No, I’d never heard of the brand Cosmo either, but for $1700 (compared to similar-looking 36" freestanding ranges that cost well over $3000), we were willing to read the reviews and take a chance. It can be a little tricky to light sometimes, but all in all it’s a great stove and I love to cook with it. NO REGRETS.
✚ Farrow & Ball Pink Ground (modern eggshell)
✚ Valspar Du Jour (Signature semi-gloss)
✚ Rust-Oleum brush-on Black (gloss)
Paint colors! At $44/quart the Farrow & Ball paint was a big splurge, but a quart was enough to do two coats on all of the lower cabinets, so not so bad. (I can’t say enough good things about the quality of this paint, by the way. The finish is gorgeous, it’s super-durable, and the color is just…perfect.) Valspar Du Jour was my color of choice for all of the woodwork in the house, so it made sense to continue that to the kitchen cabinets. The brush-on Rust-Oleum is for the steel casement window.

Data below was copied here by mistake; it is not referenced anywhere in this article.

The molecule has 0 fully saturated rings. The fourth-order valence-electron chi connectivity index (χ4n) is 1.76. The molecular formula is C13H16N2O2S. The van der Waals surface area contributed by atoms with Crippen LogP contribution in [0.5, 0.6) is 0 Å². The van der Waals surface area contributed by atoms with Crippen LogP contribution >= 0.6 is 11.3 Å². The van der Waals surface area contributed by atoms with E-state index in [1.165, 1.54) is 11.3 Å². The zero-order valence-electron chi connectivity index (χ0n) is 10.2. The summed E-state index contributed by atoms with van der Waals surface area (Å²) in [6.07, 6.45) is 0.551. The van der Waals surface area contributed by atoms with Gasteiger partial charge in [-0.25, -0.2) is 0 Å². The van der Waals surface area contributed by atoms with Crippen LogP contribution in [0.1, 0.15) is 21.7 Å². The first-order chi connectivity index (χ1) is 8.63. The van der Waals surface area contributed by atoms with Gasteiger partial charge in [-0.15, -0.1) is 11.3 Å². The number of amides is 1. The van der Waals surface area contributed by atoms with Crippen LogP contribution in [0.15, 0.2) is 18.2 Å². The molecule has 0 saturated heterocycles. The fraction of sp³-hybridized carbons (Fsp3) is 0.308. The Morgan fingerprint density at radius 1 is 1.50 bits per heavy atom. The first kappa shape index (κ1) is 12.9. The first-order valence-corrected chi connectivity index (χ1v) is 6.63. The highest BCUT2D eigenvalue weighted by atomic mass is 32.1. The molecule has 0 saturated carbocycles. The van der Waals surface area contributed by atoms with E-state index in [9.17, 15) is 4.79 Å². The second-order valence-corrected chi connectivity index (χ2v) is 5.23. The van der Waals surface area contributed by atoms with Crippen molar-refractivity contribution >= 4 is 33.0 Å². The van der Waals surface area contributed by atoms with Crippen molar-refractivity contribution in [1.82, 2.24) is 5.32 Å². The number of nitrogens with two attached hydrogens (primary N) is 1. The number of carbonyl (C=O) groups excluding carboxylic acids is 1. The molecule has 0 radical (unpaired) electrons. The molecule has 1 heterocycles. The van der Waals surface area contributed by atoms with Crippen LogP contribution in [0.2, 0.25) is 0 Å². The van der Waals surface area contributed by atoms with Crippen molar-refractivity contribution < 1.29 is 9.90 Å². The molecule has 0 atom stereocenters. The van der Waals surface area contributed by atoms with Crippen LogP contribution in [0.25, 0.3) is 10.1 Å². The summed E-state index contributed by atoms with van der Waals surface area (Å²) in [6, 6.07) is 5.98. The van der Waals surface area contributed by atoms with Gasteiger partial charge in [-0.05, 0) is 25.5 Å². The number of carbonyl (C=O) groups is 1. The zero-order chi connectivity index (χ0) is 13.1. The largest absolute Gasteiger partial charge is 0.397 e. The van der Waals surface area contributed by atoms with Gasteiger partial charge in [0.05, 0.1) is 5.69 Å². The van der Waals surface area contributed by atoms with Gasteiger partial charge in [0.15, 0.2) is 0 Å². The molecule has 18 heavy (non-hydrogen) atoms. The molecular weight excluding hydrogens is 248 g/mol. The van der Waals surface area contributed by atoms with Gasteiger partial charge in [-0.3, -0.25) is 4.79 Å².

✚ Mercury Row Globe Pendant
Again, I wanted to push this room a little more in the mid-century direction, and I always love globe lights. This is the 9" size—any larger and it would overwhelm the room (and possible get whacked when opening an upper cabinet).
✚ Birch Cabinet Knobs
Generously-sized, natural-finish wooden knobs were the first thing I imagined adding to this kitchen. I would have loved to go really big (like 3"!) but AK was worried that would be ridiculous (IMO that’s the whole point, but what can you do), so we compromised with these. They’re nearly 2", which still looks nice and chunky and feels much more cozy and “friendly” than metal pulls would have. Also, at less than $2 each, they’re pretty affordable even if you need 16 of them. I finished them with clear polyurethane so they’d be easy to keep clean, and over time they’ve yellowed a bit to nicely compliment the vigas.